Hyundai reckons you can get 8.1 litres per 100km out of the Sonata N-Line but we couldn’t. At least it’s happy to drink 91RON unleaded or E10 with minimal deleterious effects to performance.


The car has a standard five-year/unlimited-kilometre warranty and servicing is priced at $350 a pop for the first six at 10,000km intervals.


Driving Impressions


Apart from the expected overzealous ADAS and the fiddly gear selector under the blinker stalk, we really liked this car on a number of scores – its looks, rollicking performance, features and sharpish dynamics.


Once preferences were selected, switched on/off or initiated, driving the red test vehicle was akin to the good old days when you could actually engage with the car, feel it bite the road surface, hook around corners, flick up and down the gears, hear it growl when pressed and generally have a great old time.


Mind you, its days are numbered as Hyundai rushes towards full electrification “yesterday” but in the meantime, the Sonata N-Line is here to put a smile on your face in “old fashioned” ICE-style so no worries about where to recharge, how far you have left, will I get there or developing a coffee addiction waiting around.


It looks stunning on walk up almost as big as an old Falcon or Commodore but lower and sexier with an arcing coupe-style roofline, long nose and sloping boot complemented by the aggressively styled grille and full width LED tail-lights with a diffuser and quad tips down below.


The stance screams sporty as do the new 19-inch alloys and high performance Conti tyres backed by multi piston brake callipers over large diameter discs.


And as the appearance suggests, the Sonata offers up decent dynamics considering its 1675kg weight and all its power going through the front wheels, tamed to a certain extent by a braking function.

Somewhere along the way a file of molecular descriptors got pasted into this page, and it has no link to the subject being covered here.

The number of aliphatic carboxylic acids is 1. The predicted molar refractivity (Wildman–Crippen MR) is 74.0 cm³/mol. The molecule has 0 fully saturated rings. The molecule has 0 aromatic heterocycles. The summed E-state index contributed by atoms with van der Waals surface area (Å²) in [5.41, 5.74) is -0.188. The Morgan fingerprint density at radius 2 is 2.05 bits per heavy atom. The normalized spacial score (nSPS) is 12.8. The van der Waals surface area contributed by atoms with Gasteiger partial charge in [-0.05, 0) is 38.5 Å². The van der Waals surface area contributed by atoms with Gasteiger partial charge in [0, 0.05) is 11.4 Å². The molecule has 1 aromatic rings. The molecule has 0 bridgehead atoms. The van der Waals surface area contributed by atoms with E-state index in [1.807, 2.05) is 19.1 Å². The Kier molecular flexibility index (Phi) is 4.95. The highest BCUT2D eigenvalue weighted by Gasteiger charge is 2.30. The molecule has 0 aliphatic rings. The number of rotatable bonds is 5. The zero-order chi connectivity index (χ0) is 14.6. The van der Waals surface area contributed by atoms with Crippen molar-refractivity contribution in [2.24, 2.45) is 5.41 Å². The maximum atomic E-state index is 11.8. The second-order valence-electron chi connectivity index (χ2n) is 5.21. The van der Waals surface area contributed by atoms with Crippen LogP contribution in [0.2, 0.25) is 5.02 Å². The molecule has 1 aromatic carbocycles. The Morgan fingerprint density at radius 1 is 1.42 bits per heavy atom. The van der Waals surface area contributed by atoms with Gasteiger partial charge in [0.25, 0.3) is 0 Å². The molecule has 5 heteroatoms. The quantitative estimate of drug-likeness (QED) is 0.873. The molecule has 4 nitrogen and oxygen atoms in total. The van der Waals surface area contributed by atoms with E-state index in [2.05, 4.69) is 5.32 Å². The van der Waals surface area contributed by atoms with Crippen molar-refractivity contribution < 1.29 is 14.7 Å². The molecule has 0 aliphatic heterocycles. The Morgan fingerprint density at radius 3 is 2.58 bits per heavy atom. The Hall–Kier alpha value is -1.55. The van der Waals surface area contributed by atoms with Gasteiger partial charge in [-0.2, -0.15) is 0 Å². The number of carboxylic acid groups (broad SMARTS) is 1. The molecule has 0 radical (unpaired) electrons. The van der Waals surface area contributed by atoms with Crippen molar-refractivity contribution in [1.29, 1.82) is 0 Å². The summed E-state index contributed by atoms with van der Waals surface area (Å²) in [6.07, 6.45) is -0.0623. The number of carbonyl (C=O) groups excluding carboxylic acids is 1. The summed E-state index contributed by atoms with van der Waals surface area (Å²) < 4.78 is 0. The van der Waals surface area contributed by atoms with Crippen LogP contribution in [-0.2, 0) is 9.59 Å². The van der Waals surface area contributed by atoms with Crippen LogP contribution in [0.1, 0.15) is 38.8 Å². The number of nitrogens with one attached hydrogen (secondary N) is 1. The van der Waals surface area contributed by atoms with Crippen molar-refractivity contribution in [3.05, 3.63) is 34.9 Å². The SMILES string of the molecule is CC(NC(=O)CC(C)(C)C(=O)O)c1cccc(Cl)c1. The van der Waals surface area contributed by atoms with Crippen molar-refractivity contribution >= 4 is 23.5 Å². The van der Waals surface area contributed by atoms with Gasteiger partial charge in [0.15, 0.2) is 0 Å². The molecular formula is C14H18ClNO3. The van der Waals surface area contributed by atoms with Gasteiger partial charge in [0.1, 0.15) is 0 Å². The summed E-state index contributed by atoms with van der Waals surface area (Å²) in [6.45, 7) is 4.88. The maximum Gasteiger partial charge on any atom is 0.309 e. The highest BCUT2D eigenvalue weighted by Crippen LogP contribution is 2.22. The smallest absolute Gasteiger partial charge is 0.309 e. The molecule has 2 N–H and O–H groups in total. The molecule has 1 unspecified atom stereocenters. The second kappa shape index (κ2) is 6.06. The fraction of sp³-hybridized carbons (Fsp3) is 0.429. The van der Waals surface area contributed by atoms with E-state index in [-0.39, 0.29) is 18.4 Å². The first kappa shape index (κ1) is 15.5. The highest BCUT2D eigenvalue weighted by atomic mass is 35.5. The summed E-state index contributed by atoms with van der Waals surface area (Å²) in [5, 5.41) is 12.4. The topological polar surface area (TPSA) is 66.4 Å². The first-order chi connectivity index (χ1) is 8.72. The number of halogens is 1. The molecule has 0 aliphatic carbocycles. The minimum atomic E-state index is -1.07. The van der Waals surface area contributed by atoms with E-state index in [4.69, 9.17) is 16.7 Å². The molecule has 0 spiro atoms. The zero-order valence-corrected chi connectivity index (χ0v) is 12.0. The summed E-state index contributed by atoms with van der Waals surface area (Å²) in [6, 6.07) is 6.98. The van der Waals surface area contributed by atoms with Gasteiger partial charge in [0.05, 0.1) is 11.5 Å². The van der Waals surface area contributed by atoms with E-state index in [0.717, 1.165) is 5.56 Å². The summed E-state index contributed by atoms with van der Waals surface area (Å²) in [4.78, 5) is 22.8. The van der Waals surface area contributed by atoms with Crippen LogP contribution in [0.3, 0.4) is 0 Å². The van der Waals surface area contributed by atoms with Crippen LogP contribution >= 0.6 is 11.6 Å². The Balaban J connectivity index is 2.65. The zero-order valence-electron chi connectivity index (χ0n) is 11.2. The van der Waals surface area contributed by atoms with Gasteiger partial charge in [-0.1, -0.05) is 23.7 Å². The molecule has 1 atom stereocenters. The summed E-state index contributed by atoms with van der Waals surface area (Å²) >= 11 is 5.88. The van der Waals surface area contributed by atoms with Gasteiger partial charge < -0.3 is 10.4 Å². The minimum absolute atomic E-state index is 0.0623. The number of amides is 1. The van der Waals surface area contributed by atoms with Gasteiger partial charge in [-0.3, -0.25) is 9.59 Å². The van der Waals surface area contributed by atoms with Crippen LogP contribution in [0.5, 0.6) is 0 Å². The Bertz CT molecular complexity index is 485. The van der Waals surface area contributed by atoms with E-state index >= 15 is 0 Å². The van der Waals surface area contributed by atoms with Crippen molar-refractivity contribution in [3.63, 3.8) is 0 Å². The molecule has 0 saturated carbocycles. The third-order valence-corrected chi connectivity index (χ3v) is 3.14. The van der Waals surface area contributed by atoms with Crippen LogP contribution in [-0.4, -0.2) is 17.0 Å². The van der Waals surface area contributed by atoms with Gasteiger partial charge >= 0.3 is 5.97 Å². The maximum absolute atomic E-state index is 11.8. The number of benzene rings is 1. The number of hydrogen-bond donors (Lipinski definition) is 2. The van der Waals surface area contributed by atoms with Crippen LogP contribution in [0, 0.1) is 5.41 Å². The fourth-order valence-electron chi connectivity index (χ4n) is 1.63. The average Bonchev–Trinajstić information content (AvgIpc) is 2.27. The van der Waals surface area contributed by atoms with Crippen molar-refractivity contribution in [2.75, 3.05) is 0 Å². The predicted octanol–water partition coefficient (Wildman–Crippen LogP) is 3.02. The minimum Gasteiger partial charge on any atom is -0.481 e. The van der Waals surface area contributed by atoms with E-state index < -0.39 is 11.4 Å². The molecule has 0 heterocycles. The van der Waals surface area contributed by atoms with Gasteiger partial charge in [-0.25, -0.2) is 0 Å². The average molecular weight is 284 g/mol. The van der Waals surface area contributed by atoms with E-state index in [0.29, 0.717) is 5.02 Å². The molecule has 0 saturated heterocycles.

But as is the case with all bum draggers grip limits are clearly defined eventuating in a spinning front wheel or two under heavy throttle application exacerbated when cornering hard.


Out of interest, we tried to push the Sonata as hard as a little front wheel drive race car in our garage which “lifts a leg” (inside wheel) at the cornering limit but the Sonata’s electronics put paid to that little trick.


Power delivery is linear building to a crescendo at around 4500rpm and carrying on to a touch over 6000rpm. Torque is easily accessible all the time facilitated by the eight-speed auto which always seems in the right gear for any given situation. Or you can paddle shift it and “play race” changing gears with the car looking over your shoulder to ensure no naughtiness.


The mill is smooth and quiet but could do with some snap, crackle and pop to add an extra measure of fun to the Sonata N-Line’s drive experience.


It’s easy to drive and park with all the on board aids contributing and the cabin is good for four adults, five if they’re small in the back seat. Access is low due to the low roof but once aboard, the Sonata’s luxury comes into its own offering up an impressive dual curved screen dash, supple upholstery, customisable interior features, impressive audio and a wide range of luxury accoutrement.


The boot is a decent size and though a pano’ sunroof is fitted, headroom is adequate, but we’d drop the roof given a chance… who wants sunburn?


Ride quality is selectable through softish to firmish and with all settings on “full noise” the Sonata N-Line adopts a more frenetic feel. Dial it all back and it reverts to luxo European sedan mode.


Trouble is, the latest Sonata is almost invisible in the segment as buyers plump nine times out of 10 for a Camry. It could be time to spice up your life a little…